Manual air conditioning is standard across the board, electronic optional. Electronically-controlled sound systems are also standard, with the LX getting a cassette player and six speakers.
Typical of American manufacturers, the mix of standard and optional features on three sedans and two wagons requires the assistance of a Cray supercomputer (or a 12-year-old with a laptop) to determine what goes with what. The base Taurus is adequately equipped, the LX very well equipped. The price-leading G starts at $18,545, the GL at $19,535, the LX at $21,610.
Our LX sedan tester was fully loaded, lacking only leather and a moon roof, and topped out at $24,085. At the end of 1996, 80% of Taurus sales were GL models, which means most owners began to balk at spending more than $22,000.
Reactions to the original Taurus were that Ford had made a giant gain in ride, handling, steering feel and overall mechanical quality. Megadittos for the new Taurus. As good as the old Taurus had become, the new Taurus is a leap ahead, a leap that starts with one of the best chassis in the midsize class.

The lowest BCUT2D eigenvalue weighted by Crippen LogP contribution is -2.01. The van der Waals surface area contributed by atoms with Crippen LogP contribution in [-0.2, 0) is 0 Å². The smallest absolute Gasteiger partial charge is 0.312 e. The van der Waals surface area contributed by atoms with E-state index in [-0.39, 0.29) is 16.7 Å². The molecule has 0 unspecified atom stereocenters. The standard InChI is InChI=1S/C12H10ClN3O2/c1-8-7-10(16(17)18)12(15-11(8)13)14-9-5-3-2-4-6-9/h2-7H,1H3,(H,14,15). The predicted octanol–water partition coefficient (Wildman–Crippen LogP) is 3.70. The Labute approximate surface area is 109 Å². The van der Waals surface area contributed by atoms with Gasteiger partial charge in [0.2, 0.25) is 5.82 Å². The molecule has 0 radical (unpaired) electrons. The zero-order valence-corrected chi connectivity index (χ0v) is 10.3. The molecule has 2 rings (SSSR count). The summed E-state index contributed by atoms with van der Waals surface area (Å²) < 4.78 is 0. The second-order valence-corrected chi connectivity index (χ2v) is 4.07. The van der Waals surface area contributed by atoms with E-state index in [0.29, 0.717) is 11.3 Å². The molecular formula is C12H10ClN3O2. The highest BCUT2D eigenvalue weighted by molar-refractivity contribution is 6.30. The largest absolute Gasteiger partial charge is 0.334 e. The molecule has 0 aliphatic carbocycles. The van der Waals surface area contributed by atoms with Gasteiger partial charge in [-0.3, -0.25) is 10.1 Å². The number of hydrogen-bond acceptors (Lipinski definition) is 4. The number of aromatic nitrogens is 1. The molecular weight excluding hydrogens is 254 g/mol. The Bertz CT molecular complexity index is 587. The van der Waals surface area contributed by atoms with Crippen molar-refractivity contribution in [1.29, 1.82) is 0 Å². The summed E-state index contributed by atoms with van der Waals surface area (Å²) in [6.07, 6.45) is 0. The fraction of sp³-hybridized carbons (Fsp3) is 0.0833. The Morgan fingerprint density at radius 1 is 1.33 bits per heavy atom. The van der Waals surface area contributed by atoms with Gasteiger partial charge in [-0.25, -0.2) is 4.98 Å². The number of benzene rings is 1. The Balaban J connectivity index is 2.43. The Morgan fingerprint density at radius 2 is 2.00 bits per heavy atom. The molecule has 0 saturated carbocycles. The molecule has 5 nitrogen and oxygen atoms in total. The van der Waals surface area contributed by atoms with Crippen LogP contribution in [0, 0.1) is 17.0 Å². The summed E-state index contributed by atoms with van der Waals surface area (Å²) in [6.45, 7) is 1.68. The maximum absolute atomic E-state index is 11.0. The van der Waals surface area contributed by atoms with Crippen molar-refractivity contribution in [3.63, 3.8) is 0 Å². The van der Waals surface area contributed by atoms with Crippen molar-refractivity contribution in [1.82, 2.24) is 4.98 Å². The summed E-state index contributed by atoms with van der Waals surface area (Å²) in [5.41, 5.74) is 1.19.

The basic Vulcan V6 provides adequate performance, but we prefer the Duratec V6, which makes for easier merging and passing. It is smooth, quiet and responsive, with good stoplight getaway.
The automatic is a very good match. Thanks to improved control programming, the shifts are clean and precise.
Thanks to the new car's improved chassis, the suspension performs as advertised, keeping the car flat in corners and sopping up bumps and bangs.
Visibility is excellent all around, with the sloping hood lending an Imax vista up front. Seat comfort is good, but we found the bench seat limited in lateral support. It doesn't take much sideloading to scoot your bottom left or right. The bucket seats are definitely more comfortable and securing.
Good has gotten better. The look is definitely controversial, and responses polar--folks either like it or they don't. But 1996 sales suggest there are a lot of 'like-its' out there. The Taurus faces some strong rivals in 1997, in particular the Honda Accord and the new Toyota Camry. Both of which are very conservative--and very good--cars. Pricing and performance of the three are basically on a par. So when it gets to crunch time, the choice in many families is very likely going to hinge on that controversial shape. And you can bet that doesn't come as a surprise to Ford.
Atlanta, GA, Chicago, IL.
Options As Tested
3.0-liter Duratec V6, ABS, automatic climate control, keyless remote entry, premium AM/FM/cassette audio.